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Eur J Endocrinol. 2012 Sep;167(3):433-40. doi: 10.1530/EJE-12-0476. Epub 2012 Jun 19.

Plasma soluble α-klotho protein levels in premature and term neonates: correlations with growth and metabolic parameters.

Author information

1
First Department of Pediatrics, Athens University Medical School, Athens, Greece. siahan@med.uoa.gr

Abstract

OBJECTIVE:

α-Klotho (α-KL), a protein with antiaging properties, regulates phosphate, calcium, and bone metabolism, induces resistance to oxidative stress, and may participate in insulin signaling. The role of α-KL in neonates, known to be prone to metabolic disturbances and oxidative stress, is not known. The aim of this study was to evaluate circulating soluble α-KL concentrations in preterm and full-term neonates and unravel possible correlations with growth, metabolism, and indices of oxidative stress.

DESIGN:

Prospective study.

METHODS:

Plasma-soluble α-KL levels were determined by specific ELISA in 50 healthy neonates (25 preterm, mean (s.d.) gestational age (GA) 33.7 (1.1) weeks, and 25 full-term infants) at days 14 and 28 of life. Associations of α-KL with anthropometric, metabolic parameters, and indices of oxidative stress were examined.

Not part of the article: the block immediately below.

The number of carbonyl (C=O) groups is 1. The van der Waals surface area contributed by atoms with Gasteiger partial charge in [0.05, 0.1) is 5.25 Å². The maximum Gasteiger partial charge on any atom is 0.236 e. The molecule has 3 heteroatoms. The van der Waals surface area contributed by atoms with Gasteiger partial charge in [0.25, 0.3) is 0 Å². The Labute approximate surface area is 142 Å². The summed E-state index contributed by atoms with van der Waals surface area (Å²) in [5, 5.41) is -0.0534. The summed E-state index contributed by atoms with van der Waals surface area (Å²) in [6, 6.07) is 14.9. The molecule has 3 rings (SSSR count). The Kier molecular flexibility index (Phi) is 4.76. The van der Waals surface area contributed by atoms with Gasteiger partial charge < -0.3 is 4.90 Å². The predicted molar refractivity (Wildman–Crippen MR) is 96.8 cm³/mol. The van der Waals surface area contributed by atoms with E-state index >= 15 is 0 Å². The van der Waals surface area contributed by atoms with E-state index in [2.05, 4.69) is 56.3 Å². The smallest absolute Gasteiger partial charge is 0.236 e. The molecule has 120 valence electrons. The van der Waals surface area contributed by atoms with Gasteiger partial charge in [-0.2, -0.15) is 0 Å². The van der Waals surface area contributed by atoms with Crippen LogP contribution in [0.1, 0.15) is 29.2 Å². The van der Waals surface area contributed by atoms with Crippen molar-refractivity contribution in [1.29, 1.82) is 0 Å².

RESULTS:

α-KL levels were significantly higher in full-term than in preterm infants at both days 14 (1099 (480) pg/ml vs 884 (239) pg/ml respectively; P<0.05) and 28 (1277 (444) pg/ml vs 983 (264) pg/ml respectively; P<0.01). In both preterm and full-term infants, α-KL levels increased significantly from day 14 to 28 of life (P<0.001). Circulating α-KL concentrations correlated with GA (β=0.32, P=0.001), body weight (β=0.34, P=0.001), body length (β=0.33, P=0.001), 1,25-dihydroxy-vitamin D level (β=0.24, P<0.05), and malondialdehyde level (β=0.20, P<0.05) but not with glucose, insulin, or homeostasis model assessment index of insulin resistance values.

CONCLUSIONS:

Soluble α-KL levels rise as GA and postnatal age advance in neonates and may have an impact on vitamin D metabolism and oxidative stress. Whether α-KL may have a role in the regulation of infants' growth should be further studied.

PMID:
22715479
PMCID:
PMC3638242
DOI:
10.1530/EJE-12-0476
[Indexed for MEDLINE]
Free PMC Article

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